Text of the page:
The D.M.C.A.

A lot of writers had their copyrighted works stolen before the Internet. Sadly, many more have had the misfortune of finding their words stolen since the advent of the World Wide Web. Why? Because it's so easy for a thief to do so.


On October 28, 1998, the World Intellectual Property Organization Copyright Treaty and Performances and Phonograms Treaty, commonly called DMCA (Digital Millennium Copyright Act), was enacted by the 105th United States Congress. This was supposed to provide protection to creators of original content as well as to websites that might unknowingly illegally publish protected content.

The problem, of course, is that the DMCA has no teeth unless the creative content victim has pockets as deep as Viacom which sued YouTube. Jack and Jane Writer supposedly have recourse to get plagiarized or stolen content removed, but I've yet to see any positive results for ordinary writers unless they have the power of a large organization like Authors Guild or Romance Writers of America et al behind them.

Book Pirates

Every day well-known authors find the contents of their books scanned into pirated book sites and posted free for all the world to read. If you're not a writer dependent on royalty money for income, this might sound good. However, I ask you to think about it for a few minutes. When you download and print out an author's book which might have taken a year to write, you're taking money from a writer. Would you hold up a WalMart employee or a secretary or an accountant and demand they hand over their year's salary? It's the same thing. Writers depend on royalties in order to earn a living.

Dim Future For Artists

What's a future where everything is free? It's a future without writers, artists, photographers, and musicians because how can you create something new if you have no means to make a living at it? We'll all be out there in 9 - 5 jobs because we won't get paid for creative endeavors.

On a daily basis, blog thieves or scrapers, steal content from blogs all over the Internet. That happened so often to me on another blog that I just quit writing that blog and opened another. It still happens though it's not as blatant, and it's harder for me to find. I guess that translates into ignorance is bliss.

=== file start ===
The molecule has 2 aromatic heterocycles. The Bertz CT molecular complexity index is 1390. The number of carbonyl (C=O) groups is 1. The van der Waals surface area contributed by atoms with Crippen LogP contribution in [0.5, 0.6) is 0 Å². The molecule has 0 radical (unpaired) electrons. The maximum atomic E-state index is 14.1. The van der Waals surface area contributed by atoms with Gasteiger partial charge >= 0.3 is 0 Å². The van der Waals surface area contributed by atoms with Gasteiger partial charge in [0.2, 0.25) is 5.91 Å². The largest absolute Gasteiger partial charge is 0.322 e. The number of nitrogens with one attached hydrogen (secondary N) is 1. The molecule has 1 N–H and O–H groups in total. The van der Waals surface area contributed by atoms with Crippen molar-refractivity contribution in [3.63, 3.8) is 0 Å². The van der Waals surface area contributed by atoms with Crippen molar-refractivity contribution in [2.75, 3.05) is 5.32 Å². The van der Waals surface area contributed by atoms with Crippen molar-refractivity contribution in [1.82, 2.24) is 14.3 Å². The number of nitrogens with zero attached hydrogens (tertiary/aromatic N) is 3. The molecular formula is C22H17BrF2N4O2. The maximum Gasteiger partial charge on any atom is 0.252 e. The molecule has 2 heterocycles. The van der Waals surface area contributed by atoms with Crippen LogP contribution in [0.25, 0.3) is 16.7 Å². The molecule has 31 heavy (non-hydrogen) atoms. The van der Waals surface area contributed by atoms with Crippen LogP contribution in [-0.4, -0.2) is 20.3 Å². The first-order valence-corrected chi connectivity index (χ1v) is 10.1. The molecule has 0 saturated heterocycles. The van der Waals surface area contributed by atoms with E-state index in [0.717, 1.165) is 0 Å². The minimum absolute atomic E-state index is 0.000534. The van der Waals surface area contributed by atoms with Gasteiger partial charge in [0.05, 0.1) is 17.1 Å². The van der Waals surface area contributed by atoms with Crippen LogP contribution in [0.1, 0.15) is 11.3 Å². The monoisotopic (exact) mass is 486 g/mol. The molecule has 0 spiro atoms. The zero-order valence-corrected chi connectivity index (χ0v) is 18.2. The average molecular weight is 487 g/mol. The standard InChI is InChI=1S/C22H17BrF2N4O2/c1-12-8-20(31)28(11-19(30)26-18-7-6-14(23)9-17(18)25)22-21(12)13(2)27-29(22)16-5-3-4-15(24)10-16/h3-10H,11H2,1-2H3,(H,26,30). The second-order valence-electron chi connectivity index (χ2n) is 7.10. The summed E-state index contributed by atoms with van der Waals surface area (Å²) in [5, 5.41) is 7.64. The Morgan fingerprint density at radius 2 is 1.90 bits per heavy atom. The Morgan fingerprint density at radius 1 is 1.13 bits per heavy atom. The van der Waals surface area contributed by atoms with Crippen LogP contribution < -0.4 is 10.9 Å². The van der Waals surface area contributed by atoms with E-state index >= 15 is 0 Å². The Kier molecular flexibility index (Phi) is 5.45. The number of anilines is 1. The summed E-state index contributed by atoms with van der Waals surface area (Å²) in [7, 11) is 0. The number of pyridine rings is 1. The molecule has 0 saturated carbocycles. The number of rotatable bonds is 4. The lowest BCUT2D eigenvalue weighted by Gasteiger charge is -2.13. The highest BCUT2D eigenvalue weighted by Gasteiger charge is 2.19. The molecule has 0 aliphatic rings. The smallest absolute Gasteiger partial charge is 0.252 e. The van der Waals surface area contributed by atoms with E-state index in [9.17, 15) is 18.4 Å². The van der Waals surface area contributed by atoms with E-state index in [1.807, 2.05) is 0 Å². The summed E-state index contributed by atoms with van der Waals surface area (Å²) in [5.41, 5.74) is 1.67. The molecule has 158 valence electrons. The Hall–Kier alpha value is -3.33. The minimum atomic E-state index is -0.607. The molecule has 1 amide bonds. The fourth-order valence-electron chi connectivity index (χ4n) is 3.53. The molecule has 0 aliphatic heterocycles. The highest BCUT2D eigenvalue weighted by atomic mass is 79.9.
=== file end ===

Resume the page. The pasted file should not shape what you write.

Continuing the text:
Each time it happened, I took the necessary steps according to the DMCA. It didn't do any good, but I at least felt as if I were doing something rather than just bitching about it.

On the right side of this blog under Writers Resources: Part 1, click the link to Plagiarism Today which is written by Jonathan Bailey. Jonathan has sample letters on his blog with instructions on where to send them as well as detailed info about the DMCA.

Legitimate Free Books

There are plenty of websites that offer free books legally. My latest The Trouble With Love was purchased by and publishes a chapter a month, free for visitors to enjoy.

Online-Novels is a great resource of links to free books. They have a link to both my serialized romance novels Moonlight On Snow and The Trouble With Love.

Support legitimate sites, and stay away from illegal sites that seek to take away the livelihood of writers. We creative types have doctors' bills, mortgages, utility bills, car insurance, etc. to pay - just like all of you. Learn the DMCA. Follow the procedure. If more of us did it, then we might actually make an impact.

Takeaway Truth

Sir Edmund Burke said: "All that is necessary for evil to flourish is for good people to do nothing." Is stealing the work of an author, a photographer, an artist, or a musician evil? It is in my book if it's preventing a creative professional from making a decent living.


  1. Sometimes these 'pirates' are clueless that what they're doing is wrong (although they shouldn't be). If I buy an e-book through a legitimate site that sells a download, then I have a copy of that book on my hard drive. I might transfer it to my reader, but it's still my book.

    Now, when I read a print book I enjoy, I might offer it to a friend to read. Yeah, the author won't get royalties, but that's not my point here. When my friend finishes it, she'll return it, and maybe I'll lend it to someone else. No matter, there's still only ONE copy of that print book.

    But there are those who will send their e-book files to a dozen friends. At once. That's the equivalent of taking the print book, scanning or photocopying it to create a dozen copies of the original, and that's just NOT RIGHT.